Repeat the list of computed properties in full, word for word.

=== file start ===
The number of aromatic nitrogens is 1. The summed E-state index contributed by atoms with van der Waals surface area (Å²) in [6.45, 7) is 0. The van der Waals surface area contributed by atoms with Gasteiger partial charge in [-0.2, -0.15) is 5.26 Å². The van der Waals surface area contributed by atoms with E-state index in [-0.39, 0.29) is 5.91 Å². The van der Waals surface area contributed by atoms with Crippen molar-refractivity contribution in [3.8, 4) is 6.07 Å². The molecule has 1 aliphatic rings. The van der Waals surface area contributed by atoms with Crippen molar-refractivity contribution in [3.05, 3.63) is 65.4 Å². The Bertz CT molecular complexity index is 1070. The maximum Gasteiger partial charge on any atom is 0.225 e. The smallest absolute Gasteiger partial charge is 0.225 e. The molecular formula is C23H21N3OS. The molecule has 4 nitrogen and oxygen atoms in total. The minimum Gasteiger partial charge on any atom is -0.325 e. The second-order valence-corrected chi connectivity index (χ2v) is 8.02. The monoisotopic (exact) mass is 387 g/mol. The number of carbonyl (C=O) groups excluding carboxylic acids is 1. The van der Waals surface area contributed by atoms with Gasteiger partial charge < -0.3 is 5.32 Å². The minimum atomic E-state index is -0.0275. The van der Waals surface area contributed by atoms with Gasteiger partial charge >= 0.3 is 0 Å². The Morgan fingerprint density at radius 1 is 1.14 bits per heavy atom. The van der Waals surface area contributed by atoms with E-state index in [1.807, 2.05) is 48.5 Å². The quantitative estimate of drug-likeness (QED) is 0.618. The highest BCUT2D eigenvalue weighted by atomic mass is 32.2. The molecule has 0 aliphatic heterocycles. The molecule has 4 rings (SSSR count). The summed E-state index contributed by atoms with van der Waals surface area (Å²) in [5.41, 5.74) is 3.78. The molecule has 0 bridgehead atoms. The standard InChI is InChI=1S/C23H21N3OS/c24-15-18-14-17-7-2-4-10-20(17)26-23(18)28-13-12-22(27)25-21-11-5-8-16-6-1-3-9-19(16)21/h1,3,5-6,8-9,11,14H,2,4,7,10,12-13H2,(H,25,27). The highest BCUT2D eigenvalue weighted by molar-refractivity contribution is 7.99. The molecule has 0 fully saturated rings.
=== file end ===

The number of aromatic nitrogens is 1. The summed E-state index contributed by atoms with van der Waals surface area (Å²) in [6.45, 7) is 0. The van der Waals surface area contributed by atoms with Gasteiger partial charge in [-0.2, -0.15) is 5.26 Å². The van der Waals surface area contributed by atoms with E-state index in [-0.39, 0.29) is 5.91 Å². The van der Waals surface area contributed by atoms with Crippen molar-refractivity contribution in [3.8, 4) is 6.07 Å². The molecule has 1 aliphatic rings. The van der Waals surface area contributed by atoms with Crippen molar-refractivity contribution in [3.05, 3.63) is 65.4 Å². The Bertz CT molecular complexity index is 1070. The maximum Gasteiger partial charge on any atom is 0.225 e. The smallest absolute Gasteiger partial charge is 0.225 e. The molecular formula is C23H21N3OS. The molecule has 4 nitrogen and oxygen atoms in total. The minimum Gasteiger partial charge on any atom is -0.325 e. The second-order valence-corrected chi connectivity index (χ2v) is 8.02. The monoisotopic (exact) mass is 387 g/mol. The number of carbonyl (C=O) groups excluding carboxylic acids is 1. The van der Waals surface area contributed by atoms with Gasteiger partial charge < -0.3 is 5.32 Å². The minimum atomic E-state index is -0.0275. The van der Waals surface area contributed by atoms with Gasteiger partial charge >= 0.3 is 0 Å². The Morgan fingerprint density at radius 1 is 1.14 bits per heavy atom. The van der Waals surface area contributed by atoms with E-state index in [1.807, 2.05) is 48.5 Å². The quantitative estimate of drug-likeness (QED) is 0.618. The highest BCUT2D eigenvalue weighted by atomic mass is 32.2. The molecule has 0 aliphatic heterocycles. The molecule has 4 rings (SSSR count). The summed E-state index contributed by atoms with van der Waals surface area (Å²) in [5.41, 5.74) is 3.78. The molecule has 0 bridgehead atoms. The standard InChI is InChI=1S/C23H21N3OS/c24-15-18-14-17-7-2-4-10-20(17)26-23(18)28-13-12-22(27)25-21-11-5-8-16-6-1-3-9-19(16)21/h1,3,5-6,8-9,11,14H,2,4,7,10,12-13H2,(H,25,27). The highest BCUT2D eigenvalue weighted by molar-refractivity contribution is 7.99. The molecule has 0 fully saturated rings.